Answering Questions, Dispensing Wisdom

Posted: June 23, 2011 in Culture, Economics, Education, Philosophy

Articles signaling the death of the liberal arts degree, or more generally, the liberal education it’s meant to signify, seem to be popping up with alarming regularity, especially since the job market for new college graduates has tanked at the same time their indebtedness has skyrocketed. As with most debates, both sides have their points, which I won’t pretend aren’t worthy of consideration. However, I discern significant confusion about what a liberal education is, as distinguished from what one gets from a trade school or professional school, or indeed, what one might expect by forgoing higher education or even dropping out of high school.

This confusion is on full display in a Salon article by Kim Brooks entitled “Is It Time to Kill the Liberal Arts Degree?” (I’ll use title case even though the article doesn’t.) The author takes the stupid, obvious, journalistic approach and poses the question, articulates the pro and con arguments, but then refuses to answer the question. Brooks is effectively talking out of both sides of her mouth on the topic. Still, the implied conclusion (yes, kill it!) is clear from front-loading the article with infantile demands that liberal education justify itself in financial terms and by dismissing its true merit as irrelevant, permanently one might suppose, in the first two sentences of the passage quoted below:

I’m not asking if a college education has inherent value, if it makes students more thoughtful, more informed, more enlightened and critical-minded human beings. These are all interesting questions that don’t pay the rent. What I’m asking is far more banal and far more pressing. What I’m asking is: Why do even the best colleges fail so often at preparing kids for the world?

For Brooks, as with many parents sending their kids off to the academy, “preparing kids for the world” is tantamount to paying the rent. She sought answers to her naïve questions from administrators at her alma mater, who apparently revealed themselves to be intellectual lightweights by passing her from one to another without even attempting to address her questions. There was a teachable moment, squandered by the director of career services and multiple deans, who come off as cowards wearing cheap, folding suits. I can forgive the author, perhaps, for her liberal arts degree not yet having matured enough to provide the perspective and circumspection to understand the issue better, but for those providing the education itself, the failure is appalling. The task falls instead to those willing to defend liberal education in the comments section at Salon.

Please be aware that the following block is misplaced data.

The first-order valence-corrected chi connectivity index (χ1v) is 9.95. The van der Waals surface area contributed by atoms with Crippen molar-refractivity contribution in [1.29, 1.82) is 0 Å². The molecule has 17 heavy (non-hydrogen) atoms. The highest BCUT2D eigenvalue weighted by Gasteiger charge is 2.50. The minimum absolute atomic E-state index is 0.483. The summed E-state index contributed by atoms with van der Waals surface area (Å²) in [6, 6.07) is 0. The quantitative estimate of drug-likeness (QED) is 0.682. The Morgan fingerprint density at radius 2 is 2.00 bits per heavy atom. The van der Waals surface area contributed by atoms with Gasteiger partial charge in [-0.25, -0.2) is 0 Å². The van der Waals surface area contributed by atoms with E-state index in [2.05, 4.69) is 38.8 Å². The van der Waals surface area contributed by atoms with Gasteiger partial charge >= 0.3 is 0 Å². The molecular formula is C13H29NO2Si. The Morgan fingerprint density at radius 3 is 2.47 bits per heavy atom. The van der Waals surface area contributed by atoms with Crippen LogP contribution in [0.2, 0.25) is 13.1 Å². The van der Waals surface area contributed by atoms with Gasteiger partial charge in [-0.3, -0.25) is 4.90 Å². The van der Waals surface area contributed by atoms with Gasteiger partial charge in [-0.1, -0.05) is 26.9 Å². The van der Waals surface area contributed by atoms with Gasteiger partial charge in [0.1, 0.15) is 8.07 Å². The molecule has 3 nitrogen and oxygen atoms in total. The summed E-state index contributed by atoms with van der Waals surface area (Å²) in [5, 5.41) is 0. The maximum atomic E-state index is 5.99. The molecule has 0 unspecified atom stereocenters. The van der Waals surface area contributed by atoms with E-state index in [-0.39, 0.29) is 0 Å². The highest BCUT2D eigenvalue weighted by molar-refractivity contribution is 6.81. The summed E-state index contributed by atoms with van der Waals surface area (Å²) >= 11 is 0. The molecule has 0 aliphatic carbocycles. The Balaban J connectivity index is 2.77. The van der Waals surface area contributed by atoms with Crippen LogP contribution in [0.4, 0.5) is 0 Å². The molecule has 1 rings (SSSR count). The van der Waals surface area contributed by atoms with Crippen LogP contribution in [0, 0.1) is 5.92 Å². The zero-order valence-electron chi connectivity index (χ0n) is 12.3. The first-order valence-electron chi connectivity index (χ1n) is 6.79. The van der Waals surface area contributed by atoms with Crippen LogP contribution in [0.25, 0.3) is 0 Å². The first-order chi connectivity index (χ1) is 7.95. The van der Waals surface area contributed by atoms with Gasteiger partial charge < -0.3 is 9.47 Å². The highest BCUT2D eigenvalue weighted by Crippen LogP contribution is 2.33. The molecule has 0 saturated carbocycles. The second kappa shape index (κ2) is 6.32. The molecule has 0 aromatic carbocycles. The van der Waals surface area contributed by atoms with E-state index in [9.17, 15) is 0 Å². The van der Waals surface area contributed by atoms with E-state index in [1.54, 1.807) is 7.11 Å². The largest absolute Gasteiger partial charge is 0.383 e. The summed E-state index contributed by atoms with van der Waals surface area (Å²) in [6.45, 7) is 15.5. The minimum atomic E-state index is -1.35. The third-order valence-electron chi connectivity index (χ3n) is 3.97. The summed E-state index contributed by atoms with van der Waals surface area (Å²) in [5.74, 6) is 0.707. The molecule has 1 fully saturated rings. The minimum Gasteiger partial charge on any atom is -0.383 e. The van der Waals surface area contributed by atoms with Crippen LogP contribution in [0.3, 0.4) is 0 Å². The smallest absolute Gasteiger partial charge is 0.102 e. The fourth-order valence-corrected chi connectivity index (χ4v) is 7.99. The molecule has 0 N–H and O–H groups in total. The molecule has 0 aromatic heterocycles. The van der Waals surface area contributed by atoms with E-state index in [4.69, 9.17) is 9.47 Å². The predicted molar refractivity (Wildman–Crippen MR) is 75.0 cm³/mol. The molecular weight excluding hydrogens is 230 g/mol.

If I appear more than usually twisted about this, there are reasons. There is currently an epidemic of misunderstanding and confusion about all manner of things. Perhaps this has always been true. At any rate, people don’t know where to go in search of answers and often as not don’t even know how to ask their questions. This became painfully clear to me recently when I followed the link in a craigslist ad for writers and stumbled headlong into I created an account and have been answering questions, but my overall impression is that few of the “experts” offering answers (judged on quantity, not quality or accuracy) have any real expertise, just lots of opinion. In fact, the underlying purpose of the website is a platform to serve Google ads and earn money in connection with being awarded the best answer, not to be a clearinghouse of useful information. Further, the questions asked often cross boundaries of propriety (lots there about pregnancies and missed periods, as though the answers based on scant information could possibly be of much help). I answered a question whether school is necessary to experience real life, vaguely similar to Brooks’ concerns above. At least the other answers recommend school for things beyond making money, though that justification is lurking there, too.